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Oregon Voters to Decide on Fate of Death Tax, Real Estate Transfer Taxes, and Corporate “Kickers”


Brandon Arnold
November 4, 2012

Oregonians face a slate of tax issues that will determine the fate of billions of dollars over future years. Measures to repeal Oregon’s Death Tax and ban real estate transfer taxes could save taxpayers considerable sums, while a provision to eliminate corporate tax rebates or “kickers” would represent a $203 million tax hike.

With millions on the line in local tax measures alone, voters and taxpayers cannot afford to ignore the details of Oregon’s ballot initiatives, and our guide can help them tackle this hefty slate.

Death Tax Repeal: Since 2001, 31 states have repealed or modified their estate or inheritance taxes. On Election Day, Oregon has the chance to be the 32nd. Oregon’s death tax currently applies to estates as small as $1 million in value, which means it affects many small businesses and family farms. According to the Wall Street Journal, 8% of all death tax filings in Oregon are on estates worth less than $3 million. Measure 84 would phase out the tax over a three-year period.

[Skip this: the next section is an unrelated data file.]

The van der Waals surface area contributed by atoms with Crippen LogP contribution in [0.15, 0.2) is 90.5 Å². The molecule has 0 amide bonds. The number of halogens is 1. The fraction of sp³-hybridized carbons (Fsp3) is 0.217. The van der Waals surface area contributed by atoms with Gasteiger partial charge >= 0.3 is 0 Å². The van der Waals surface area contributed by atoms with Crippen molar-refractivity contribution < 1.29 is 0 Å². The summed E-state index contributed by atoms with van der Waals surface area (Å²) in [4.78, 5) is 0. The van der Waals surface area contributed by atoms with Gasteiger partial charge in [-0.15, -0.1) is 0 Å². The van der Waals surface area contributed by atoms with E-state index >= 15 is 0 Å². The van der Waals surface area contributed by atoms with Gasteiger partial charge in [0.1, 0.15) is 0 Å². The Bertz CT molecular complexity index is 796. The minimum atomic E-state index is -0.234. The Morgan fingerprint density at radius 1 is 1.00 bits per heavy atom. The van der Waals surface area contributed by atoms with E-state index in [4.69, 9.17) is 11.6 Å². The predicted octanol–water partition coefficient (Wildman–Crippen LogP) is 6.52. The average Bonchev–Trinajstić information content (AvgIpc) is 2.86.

Should Real Estate Transfers Be Taxed? In Oregon, only Washington County currently imposes a tax on real estate transfers. However, many fear that this could soon change as the state government and many localities look for additional sources of revenue. Measure 79 would constitutionally prohibit the state or a local government from imposing a new real estate transfer tax.

Should Oregon Kick “Kickers” to the Curb? Measure 85 would eliminate “kickers” for corporate taxpayers. These tax rebates are paid to individuals and corporations when tax revenues exceed expectations. Doing away with the corporate kicker is the equivalent of raising taxes by up to $203 million per year.

Local Governments Look to Raise Taxes: Voters across Oregon will weigh in on measures to increase taxes and issue millions of dollars in new debt.

    • In Medford, a ballot question would issue $14.5 million in debt and authorize an accompanying property tax increase to build new pools.

    • Portland voters will consider a new “Arts Tax,” which would cost every resident over the age of 18 and above the poverty line $35.

    • Residents in Benton, Douglas, and Jefferson Counties as well as many other jurisdictions in Oregon will consider tax increases or renewals.


Stay tuned for more on the major state ballot initiatives this election season, and visit our 2012 Ballot Guide page HERE to find your state’s complete slate of propositions, questions, amendments and more.


 

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